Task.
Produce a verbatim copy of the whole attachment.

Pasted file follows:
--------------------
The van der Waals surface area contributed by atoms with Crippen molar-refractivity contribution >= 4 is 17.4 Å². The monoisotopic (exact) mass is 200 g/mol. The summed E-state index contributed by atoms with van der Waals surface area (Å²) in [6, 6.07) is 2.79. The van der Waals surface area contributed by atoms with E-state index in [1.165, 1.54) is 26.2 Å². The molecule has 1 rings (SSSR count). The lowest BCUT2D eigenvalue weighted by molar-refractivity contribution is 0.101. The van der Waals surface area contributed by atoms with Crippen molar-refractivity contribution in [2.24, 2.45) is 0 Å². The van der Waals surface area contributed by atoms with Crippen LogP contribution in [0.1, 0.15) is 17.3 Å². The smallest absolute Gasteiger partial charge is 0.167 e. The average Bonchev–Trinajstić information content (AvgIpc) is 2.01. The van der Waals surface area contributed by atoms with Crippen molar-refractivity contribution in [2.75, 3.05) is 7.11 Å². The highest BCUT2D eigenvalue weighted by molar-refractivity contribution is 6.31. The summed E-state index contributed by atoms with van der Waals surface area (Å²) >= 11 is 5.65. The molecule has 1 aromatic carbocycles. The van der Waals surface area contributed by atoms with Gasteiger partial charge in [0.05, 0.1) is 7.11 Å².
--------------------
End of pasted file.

The van der Waals surface area contributed by atoms with Crippen molar-refractivity contribution >= 4 is 17.4 Å². The monoisotopic (exact) mass is 200 g/mol. The summed E-state index contributed by atoms with van der Waals surface area (Å²) in [6, 6.07) is 2.79. The van der Waals surface area contributed by atoms with E-state index in [1.165, 1.54) is 26.2 Å². The molecule has 1 rings (SSSR count). The lowest BCUT2D eigenvalue weighted by molar-refractivity contribution is 0.101. The van der Waals surface area contributed by atoms with Crippen molar-refractivity contribution in [2.24, 2.45) is 0 Å². The van der Waals surface area contributed by atoms with Crippen LogP contribution in [0.1, 0.15) is 17.3 Å². The smallest absolute Gasteiger partial charge is 0.167 e. The average Bonchev–Trinajstić information content (AvgIpc) is 2.01. The van der Waals surface area contributed by atoms with Crippen molar-refractivity contribution in [2.75, 3.05) is 7.11 Å². The highest BCUT2D eigenvalue weighted by molar-refractivity contribution is 6.31. The summed E-state index contributed by atoms with van der Waals surface area (Å²) >= 11 is 5.65. The molecule has 1 aromatic carbocycles. The van der Waals surface area contributed by atoms with Gasteiger partial charge in [0.05, 0.1) is 7.11 Å².